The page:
For the next training stage, deepened beginning stage, it is typical that gireviks have general idea regarding basic components of the technique based on learned visual and, in part, proprioceptive sensation; lack of resistance of the technique against distracting factors; the ability to perform the lift as the whole while having serious weaknesses in details. At this training stage gireviks are supposed to fully learn the technique as well as doing general and special weight exercises. The athlete has to achieve sufficient freedom while performing the lift and during training session eliminate technical errors. The skill of movement in every basic lift gradually becomes automatic and becomes a habit.
Forming of specific sensation regarding the technique occurs while actually performing classical lift. First of all it is important to form rhythmic structure of the jerk, as it is basic for further improvement of coordination and dynamic structure. Learning the correct rhythm facilitates alternating tension and relaxation of the muscles which also allows learning specific neuromuscular patterns.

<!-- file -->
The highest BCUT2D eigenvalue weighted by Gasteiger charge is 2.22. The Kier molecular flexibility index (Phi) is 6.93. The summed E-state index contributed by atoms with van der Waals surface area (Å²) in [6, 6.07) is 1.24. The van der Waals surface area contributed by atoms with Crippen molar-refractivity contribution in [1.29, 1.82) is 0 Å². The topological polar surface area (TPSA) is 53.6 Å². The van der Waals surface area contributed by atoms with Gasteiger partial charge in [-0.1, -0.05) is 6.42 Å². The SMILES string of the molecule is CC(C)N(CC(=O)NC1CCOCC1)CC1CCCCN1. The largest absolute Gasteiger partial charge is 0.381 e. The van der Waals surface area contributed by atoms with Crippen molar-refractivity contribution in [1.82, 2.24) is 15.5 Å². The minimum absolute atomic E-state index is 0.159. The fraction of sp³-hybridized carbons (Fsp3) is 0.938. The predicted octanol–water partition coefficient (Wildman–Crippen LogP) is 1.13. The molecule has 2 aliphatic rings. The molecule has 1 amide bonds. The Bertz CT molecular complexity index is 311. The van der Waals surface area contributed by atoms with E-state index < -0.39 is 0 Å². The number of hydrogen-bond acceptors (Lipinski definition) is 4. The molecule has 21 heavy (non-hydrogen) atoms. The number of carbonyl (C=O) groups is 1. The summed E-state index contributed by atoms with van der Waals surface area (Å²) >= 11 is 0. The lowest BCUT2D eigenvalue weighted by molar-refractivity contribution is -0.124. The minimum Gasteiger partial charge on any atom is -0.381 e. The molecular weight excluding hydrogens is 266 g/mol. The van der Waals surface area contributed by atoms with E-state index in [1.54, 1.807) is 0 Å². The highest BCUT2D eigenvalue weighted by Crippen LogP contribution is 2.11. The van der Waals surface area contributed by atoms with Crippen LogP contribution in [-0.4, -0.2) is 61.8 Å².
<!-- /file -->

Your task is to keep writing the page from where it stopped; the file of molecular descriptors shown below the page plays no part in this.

This stage of learning can be considered completed if the girevik’s structure of movement is stable while working at moderate speed. It means that the interaction of the athlete with the bells has reached required level of stability and it is now possible to start perfecting separate elements of movement or particular parameters of the technique.
Next training stage, the period of perfecting technical mastery is characterized by stable general structure of movement, satisfactory interaction of the girevik with kettlebells, reasonably well developed specific sensation, the ability of the athlete to change separate parameters of the technique without violating general structure of the lift and development of the individual style of lifting.
The movements used at this stage vary in speed, rhythm, the effort required, while performing separate elements of the lift. At this stage it is typical for the athlete to perform the lifts with rhythm and amplitude in his own style, including other biomechanical characteristics typical for this particular athlete. All elements of the technique are performed freely, without conscious control.